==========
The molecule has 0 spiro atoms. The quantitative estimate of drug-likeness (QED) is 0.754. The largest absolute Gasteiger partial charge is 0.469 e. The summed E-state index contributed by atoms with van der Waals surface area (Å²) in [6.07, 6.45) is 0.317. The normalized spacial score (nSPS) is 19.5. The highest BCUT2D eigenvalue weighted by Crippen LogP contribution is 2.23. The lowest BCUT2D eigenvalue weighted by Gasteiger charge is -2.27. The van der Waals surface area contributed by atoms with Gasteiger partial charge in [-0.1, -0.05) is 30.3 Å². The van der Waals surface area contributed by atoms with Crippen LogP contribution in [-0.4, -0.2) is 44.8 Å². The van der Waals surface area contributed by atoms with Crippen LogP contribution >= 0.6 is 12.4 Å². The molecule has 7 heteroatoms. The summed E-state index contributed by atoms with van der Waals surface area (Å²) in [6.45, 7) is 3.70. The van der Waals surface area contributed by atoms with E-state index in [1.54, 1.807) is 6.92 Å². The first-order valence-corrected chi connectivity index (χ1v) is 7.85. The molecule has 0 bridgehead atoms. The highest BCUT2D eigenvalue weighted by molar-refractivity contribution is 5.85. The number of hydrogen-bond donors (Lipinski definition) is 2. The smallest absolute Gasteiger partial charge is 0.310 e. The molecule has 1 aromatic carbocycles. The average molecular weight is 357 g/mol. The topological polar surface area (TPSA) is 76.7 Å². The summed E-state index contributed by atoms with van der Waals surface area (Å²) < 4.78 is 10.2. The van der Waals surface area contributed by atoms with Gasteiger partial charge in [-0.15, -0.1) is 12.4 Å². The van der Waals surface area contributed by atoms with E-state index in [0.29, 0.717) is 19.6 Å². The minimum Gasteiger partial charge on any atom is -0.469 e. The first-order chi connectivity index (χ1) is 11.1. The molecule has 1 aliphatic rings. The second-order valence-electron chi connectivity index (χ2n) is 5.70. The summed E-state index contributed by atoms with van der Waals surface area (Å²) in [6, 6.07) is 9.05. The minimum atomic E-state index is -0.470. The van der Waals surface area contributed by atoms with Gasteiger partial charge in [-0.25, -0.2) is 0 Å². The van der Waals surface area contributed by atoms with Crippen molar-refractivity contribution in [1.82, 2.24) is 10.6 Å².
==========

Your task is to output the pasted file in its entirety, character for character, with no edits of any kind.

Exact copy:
The molecule has 0 spiro atoms. The quantitative estimate of drug-likeness (QED) is 0.754. The largest absolute Gasteiger partial charge is 0.469 e. The summed E-state index contributed by atoms with van der Waals surface area (Å²) in [6.07, 6.45) is 0.317. The normalized spacial score (nSPS) is 19.5. The highest BCUT2D eigenvalue weighted by Crippen LogP contribution is 2.23. The lowest BCUT2D eigenvalue weighted by Gasteiger charge is -2.27. The van der Waals surface area contributed by atoms with Gasteiger partial charge in [-0.1, -0.05) is 30.3 Å². The van der Waals surface area contributed by atoms with Crippen LogP contribution in [-0.4, -0.2) is 44.8 Å². The van der Waals surface area contributed by atoms with Crippen LogP contribution >= 0.6 is 12.4 Å². The molecule has 7 heteroatoms. The summed E-state index contributed by atoms with van der Waals surface area (Å²) in [6.45, 7) is 3.70. The van der Waals surface area contributed by atoms with E-state index in [1.54, 1.807) is 6.92 Å². The first-order valence-corrected chi connectivity index (χ1v) is 7.85. The molecule has 0 bridgehead atoms. The highest BCUT2D eigenvalue weighted by molar-refractivity contribution is 5.85. The number of hydrogen-bond donors (Lipinski definition) is 2. The smallest absolute Gasteiger partial charge is 0.310 e. The molecule has 1 aromatic carbocycles. The average molecular weight is 357 g/mol. The topological polar surface area (TPSA) is 76.7 Å². The summed E-state index contributed by atoms with van der Waals surface area (Å²) < 4.78 is 10.2. The van der Waals surface area contributed by atoms with Gasteiger partial charge in [-0.15, -0.1) is 12.4 Å². The van der Waals surface area contributed by atoms with E-state index in [0.29, 0.717) is 19.6 Å². The minimum Gasteiger partial charge on any atom is -0.469 e. The first-order chi connectivity index (χ1) is 11.1. The molecule has 1 aliphatic rings. The second-order valence-electron chi connectivity index (χ2n) is 5.70. The summed E-state index contributed by atoms with van der Waals surface area (Å²) in [6, 6.07) is 9.05. The minimum atomic E-state index is -0.470. The van der Waals surface area contributed by atoms with Gasteiger partial charge in [-0.25, -0.2) is 0 Å². The van der Waals surface area contributed by atoms with Crippen molar-refractivity contribution in [1.82, 2.24) is 10.6 Å².